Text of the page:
Introduction Types of Flooding Daily Topics Flood Statistics Related Links
 
Flood Safety Awareness 

Introduction:

National Weather Service offices throughout the United States are conducting a Flood Awareness Week from March 16th through 22nd, 2014. Flooding is the Number 2 weather killer in the United States, ahead of tornadoes and severe weather, and is the costliest weather-related disaster we face. While much of the focus remains on thunderstorms and tornadoes, flooding can often be an underrated killer.

A variety of flooding and related phenomena place Central Alabama at risk throughout the year. Flooding can result from a number of weather systems including slow-moving or stationary frontal systems, inland moving tropical cyclones and intense summertime thunderstorms. These systems can produce flash flooding in low lying flood prone areas and along small creeks and streams, as well as river flooding along mainstreams.

Types of Flooding:

  • A Flash Flood Warning is issued for flooding that normally occurs within six hours of heavy or intense rainfall. This results in small creeks and streams quickly rising out of their banks. Dangerous flooding in areas near these creeks and streams, as well as low-lying flood prone areas, develops very quickly and is a significant threat to life and/or property. In these cases, the water is also flowing at a good rate and is hazardous.  The images below are examples of flash flooding in Blount County (left) from June 1999 and at the Gordon Persons Building in Montgomery (right) from May 2009.

    Flash Flooding

    Flash Flooding


  • An Areal (pronounced AIR - e - al) Flood Warning is normally issued for flooding that develops more gradually, usually from prolonged and persistent moderate to heavy rainfall. This results in a gradual ponding or buildup of water in low-lying, flood prone areas, as well as small creeks and streams. The flooding normally occurs more than six hours after the rainfall begins, and may cover a large area. However, even though this type of flooding develops more slowly than flash flooding, it can still be a threat to life and property.  The images below are examples of areal flooding in Alabaster (Shelby County) from March 2010.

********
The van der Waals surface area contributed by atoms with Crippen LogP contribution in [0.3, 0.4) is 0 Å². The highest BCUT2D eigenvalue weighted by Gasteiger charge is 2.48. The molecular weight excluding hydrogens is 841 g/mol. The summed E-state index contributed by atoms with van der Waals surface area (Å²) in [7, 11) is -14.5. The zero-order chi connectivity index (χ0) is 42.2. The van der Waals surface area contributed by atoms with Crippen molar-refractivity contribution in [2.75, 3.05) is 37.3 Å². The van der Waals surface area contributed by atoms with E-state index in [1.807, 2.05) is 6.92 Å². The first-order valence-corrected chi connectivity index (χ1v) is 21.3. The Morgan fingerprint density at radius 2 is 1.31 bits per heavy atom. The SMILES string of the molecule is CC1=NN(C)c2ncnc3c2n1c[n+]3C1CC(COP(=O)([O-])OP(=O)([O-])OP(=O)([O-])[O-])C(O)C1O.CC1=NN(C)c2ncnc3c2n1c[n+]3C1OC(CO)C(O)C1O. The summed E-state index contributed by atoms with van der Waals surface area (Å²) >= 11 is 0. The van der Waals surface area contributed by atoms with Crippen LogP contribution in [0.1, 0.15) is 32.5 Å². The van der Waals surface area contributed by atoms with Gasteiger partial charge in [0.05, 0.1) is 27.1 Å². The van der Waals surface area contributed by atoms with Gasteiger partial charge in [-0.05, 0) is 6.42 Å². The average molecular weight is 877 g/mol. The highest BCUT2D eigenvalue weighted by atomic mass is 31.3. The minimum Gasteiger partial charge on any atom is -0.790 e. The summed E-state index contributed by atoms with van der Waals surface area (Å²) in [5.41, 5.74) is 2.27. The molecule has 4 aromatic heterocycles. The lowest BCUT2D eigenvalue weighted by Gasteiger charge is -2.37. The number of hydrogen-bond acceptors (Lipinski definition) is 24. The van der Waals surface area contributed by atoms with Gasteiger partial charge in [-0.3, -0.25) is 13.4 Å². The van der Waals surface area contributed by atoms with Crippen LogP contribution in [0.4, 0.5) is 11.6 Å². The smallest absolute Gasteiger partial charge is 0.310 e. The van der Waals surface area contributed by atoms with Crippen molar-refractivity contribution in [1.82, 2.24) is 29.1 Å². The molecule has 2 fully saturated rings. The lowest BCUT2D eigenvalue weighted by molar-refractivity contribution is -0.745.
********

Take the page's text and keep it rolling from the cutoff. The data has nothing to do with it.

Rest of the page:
Areal Flooding  Areal Flooding

  • A River Flood Warning is issued when a particular river/stream is expected to overflow its banks due to recent heavy rainfall or prolonged rainfall over the drainage basin. This, in turn, inundates areas that are normally dry, such as low-lying areas near the river bank. The images below are examples of river flooding along the Cahaba River near Mountain Brook (left) and along the Tallapoosa River at Wadley (right), both from May 2003.
     River Flooding  River Flooding

Daily Topics:

Flood Awareness Week is intended to highlight some of the many ways floods can occur, the hazards associated with floods, and what you can do to save life and property.

Each day during Flood Awareness Week will be devoted to a different topic:


Flood Awareness Week Schedule

Monday

Flood Safety - Preparedness & Awareness

Tuesday

Turn Around, Don't Drown

Wednesday

Flood Hazards

 Thursday

National Weather Service Water Resources

 Friday

Partner Resources

 
Flood Statistics:
 2013 Flood Fatalities by Gender
Fatalities by Gender
 2013 Flood Fatalities by Acivity
Fatalities by Activity
 2013 Flood Fatalities by Age
Fatalities by Age
2013 Flood Fatalities by Month
Fatalities by Month
 
Related Links and Topics of Interest:

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